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For the first time in his two years as Bruins head coach, Cassidy’s message seems like its falling on deaf ears

For the first time in his two years as Bruins head coach, Cassidy’s message seems like its falling on deaf ears

By Kevin Flanagan

BSD Bruins Senior Writer

To say the sky is falling on Causeway Street is a bit of a stretch, but due to their lack of secondary scoring and focus leading up to and following the NHL’s silly bye week, there are certainly heavy clouds gathering and the wind is picking up.

Due to their lack of focus and execution, the Bruins dropped their second game in as many weeks – and fifth out of their last six – to the suddenly surging Philadelphia Flyers, and head coach Bruce Cassidy has seen enough of the Keystone Kops that his offensively challenged crew has looked at times over this rough stretch.

When asked about his team essentially shooting itself in their collective foot following the 3-2 overtime loss at TD Garden on Thursday night, Cassidy was quick to call out his defense.

“Yeah, I’d sum it up that way, again. Listen, give Philly credit. They’re playing well. They’ve won now six in a row. They’re doing things they need to do to win, but more self-inflicted damage from the backend tonight. Very disappointed, that group, the ability to identify what’s going on, time, and score,” said the Bruins bench boss.

“To give up a breakaway in the last minute, get caught up the ice. They gave up a two-on-one to [Claude] Giroux. Same thing earlier, they get caught. We have to fix it. The guys have to decide if they’re going to play the right way and buy in and understand what we are right now. If we’re scoring five goals a night you get a little different animal. You can overlook some of those things. We’re not in that position right now. Hopefully, we are at some point, but we’re not there right now.”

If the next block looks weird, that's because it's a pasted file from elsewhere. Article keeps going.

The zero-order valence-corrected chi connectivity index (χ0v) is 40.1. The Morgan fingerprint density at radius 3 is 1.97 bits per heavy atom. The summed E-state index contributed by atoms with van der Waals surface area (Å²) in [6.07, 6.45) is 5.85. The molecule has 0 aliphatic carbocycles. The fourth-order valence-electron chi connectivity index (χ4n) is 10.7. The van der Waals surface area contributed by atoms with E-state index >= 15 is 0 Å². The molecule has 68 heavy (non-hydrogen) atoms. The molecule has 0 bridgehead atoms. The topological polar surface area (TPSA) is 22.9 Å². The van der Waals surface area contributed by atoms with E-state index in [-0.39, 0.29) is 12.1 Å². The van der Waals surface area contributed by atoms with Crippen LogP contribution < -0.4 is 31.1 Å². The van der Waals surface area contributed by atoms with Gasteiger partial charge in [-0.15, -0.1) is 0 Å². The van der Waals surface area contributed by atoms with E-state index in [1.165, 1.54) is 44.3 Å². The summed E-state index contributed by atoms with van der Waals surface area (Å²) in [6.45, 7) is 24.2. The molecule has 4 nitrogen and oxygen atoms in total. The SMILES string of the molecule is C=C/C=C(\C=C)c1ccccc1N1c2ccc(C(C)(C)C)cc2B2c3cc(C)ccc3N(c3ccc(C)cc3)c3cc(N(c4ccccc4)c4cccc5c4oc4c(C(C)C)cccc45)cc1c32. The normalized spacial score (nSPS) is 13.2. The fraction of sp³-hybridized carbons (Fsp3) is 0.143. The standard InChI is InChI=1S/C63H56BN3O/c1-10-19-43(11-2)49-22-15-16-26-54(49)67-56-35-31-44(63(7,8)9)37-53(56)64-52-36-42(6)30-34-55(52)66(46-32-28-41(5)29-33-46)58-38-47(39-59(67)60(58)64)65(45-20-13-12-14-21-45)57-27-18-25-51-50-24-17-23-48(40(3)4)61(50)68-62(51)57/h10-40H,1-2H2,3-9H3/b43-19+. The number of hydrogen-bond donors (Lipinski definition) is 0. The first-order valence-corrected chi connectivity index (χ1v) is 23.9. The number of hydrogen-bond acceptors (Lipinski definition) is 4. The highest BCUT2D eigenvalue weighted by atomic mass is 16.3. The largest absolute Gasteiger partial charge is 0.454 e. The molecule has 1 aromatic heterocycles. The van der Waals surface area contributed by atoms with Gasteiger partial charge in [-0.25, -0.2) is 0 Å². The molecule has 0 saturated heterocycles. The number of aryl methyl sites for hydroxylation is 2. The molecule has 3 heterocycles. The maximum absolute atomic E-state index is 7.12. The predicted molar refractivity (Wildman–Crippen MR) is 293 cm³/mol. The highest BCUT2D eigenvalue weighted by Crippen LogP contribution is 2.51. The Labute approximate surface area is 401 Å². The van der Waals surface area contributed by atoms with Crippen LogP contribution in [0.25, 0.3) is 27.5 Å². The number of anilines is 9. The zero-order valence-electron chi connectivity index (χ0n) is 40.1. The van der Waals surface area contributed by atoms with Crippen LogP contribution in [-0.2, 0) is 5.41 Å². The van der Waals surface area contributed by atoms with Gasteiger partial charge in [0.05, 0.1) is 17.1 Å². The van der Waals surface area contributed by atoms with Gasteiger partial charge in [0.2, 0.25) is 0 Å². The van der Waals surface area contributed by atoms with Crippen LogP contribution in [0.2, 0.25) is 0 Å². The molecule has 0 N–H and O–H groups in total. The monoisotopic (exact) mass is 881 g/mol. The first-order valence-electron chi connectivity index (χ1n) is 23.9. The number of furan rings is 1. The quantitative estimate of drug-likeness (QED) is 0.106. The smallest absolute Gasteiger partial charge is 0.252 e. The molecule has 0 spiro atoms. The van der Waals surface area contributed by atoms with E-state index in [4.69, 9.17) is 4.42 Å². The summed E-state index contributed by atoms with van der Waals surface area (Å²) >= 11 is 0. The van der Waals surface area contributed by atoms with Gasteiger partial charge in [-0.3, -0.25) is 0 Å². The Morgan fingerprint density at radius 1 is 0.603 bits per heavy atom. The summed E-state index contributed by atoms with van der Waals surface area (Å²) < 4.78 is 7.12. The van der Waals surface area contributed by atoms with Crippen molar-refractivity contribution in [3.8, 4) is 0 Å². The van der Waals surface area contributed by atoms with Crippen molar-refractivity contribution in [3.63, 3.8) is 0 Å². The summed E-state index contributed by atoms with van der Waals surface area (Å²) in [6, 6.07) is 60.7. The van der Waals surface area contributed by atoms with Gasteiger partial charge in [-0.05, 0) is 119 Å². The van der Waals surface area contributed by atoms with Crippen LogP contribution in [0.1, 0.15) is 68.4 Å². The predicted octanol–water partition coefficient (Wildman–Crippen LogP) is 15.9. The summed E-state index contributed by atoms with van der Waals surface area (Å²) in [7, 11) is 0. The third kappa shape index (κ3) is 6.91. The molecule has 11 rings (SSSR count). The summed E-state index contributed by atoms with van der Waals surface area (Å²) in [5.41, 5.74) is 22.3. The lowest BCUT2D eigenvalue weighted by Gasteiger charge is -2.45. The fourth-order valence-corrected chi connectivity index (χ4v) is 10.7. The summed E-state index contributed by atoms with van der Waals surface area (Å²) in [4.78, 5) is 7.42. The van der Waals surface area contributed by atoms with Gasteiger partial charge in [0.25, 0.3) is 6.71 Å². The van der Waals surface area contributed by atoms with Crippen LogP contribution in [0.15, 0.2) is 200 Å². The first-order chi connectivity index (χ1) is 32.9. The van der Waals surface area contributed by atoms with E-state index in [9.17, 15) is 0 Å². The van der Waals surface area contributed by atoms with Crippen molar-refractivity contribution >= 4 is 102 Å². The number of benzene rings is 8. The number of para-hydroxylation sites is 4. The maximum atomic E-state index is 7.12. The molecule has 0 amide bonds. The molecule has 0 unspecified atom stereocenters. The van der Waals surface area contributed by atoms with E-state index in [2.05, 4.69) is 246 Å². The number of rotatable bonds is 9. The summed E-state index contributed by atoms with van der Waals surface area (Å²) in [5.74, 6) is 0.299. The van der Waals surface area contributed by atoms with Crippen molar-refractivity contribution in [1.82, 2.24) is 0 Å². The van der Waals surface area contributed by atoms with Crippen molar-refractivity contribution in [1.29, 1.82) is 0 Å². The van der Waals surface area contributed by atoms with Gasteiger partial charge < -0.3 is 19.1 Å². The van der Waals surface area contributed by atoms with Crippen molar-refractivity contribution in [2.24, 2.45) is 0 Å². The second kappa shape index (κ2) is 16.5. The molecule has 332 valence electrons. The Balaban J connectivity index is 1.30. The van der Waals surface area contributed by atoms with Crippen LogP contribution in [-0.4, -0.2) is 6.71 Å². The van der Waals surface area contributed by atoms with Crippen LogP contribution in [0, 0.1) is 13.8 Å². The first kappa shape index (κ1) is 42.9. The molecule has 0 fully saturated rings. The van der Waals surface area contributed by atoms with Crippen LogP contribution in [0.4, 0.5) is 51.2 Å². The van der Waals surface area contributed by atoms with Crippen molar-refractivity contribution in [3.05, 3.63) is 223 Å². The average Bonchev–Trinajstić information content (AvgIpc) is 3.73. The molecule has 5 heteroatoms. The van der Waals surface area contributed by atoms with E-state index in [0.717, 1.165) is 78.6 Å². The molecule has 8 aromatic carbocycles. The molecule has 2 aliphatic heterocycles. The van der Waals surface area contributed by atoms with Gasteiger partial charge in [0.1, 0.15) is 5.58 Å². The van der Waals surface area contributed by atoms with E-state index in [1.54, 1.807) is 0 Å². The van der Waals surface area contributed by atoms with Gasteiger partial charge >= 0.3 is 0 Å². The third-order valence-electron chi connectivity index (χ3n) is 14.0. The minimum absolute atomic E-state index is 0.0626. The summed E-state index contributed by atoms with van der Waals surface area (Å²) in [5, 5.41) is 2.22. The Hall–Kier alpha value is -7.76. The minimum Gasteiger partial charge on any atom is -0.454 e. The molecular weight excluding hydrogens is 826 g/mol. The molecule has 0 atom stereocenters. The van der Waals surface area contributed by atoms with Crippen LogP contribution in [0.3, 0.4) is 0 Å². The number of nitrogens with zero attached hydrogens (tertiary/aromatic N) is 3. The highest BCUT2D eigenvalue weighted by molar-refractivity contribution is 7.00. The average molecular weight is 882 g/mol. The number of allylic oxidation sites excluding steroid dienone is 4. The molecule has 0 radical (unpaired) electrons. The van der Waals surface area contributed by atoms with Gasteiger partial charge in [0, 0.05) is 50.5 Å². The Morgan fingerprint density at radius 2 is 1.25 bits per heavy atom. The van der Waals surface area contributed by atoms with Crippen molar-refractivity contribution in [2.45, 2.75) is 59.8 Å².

And while it almost certainly wasn’t intended that way, Cassidy’s comments about how important defense is to his team right now given the lack of goal scorers general manager Don Sweeney has given him to work with this season is right on point.

When you factor in that of the 147 goals the Black and Gold have scored this season, 65 of them have come from members – Patrice Bergeron (16 goals in 35 games played), Brad Marchand (19 G in 50 GP), and David Pastrnak (30 G in 51 GP) – of the best forward group in the NHL for the second straight year, it doesn’t take a stats geek to see that Butch’s remaining bunch score less than a pimple-faced college freshman at his first frat party most nights.

And while everyone who has paid any attention to the Bruins this season can point out their lack of consistent secondary scoring, perhaps the most disturbing part of their play since the New Year turned is their lack of focus.  For the first time in Cassidy’s two year tenure, it seems like some of his players have tuned out their coach.

If that is, in fact, the case Cassidy and his coaching staff have a much bigger problem than complacency as the race to the playoffs begins in earnest the last two-plus months of the season.

For as it is imperative that the Bruins brass adds to was is a good team – but currently far from a true Stanley Cup contender as constituted – it is just as important that the head coach gets his squad focused for what promises to be an extended fight for postseason positioning down the stretch.

If the coaching staff can’t do that, whatever Sweeney does at the swiftly approaching trade deadline on or before February 25th, won’t mean much.

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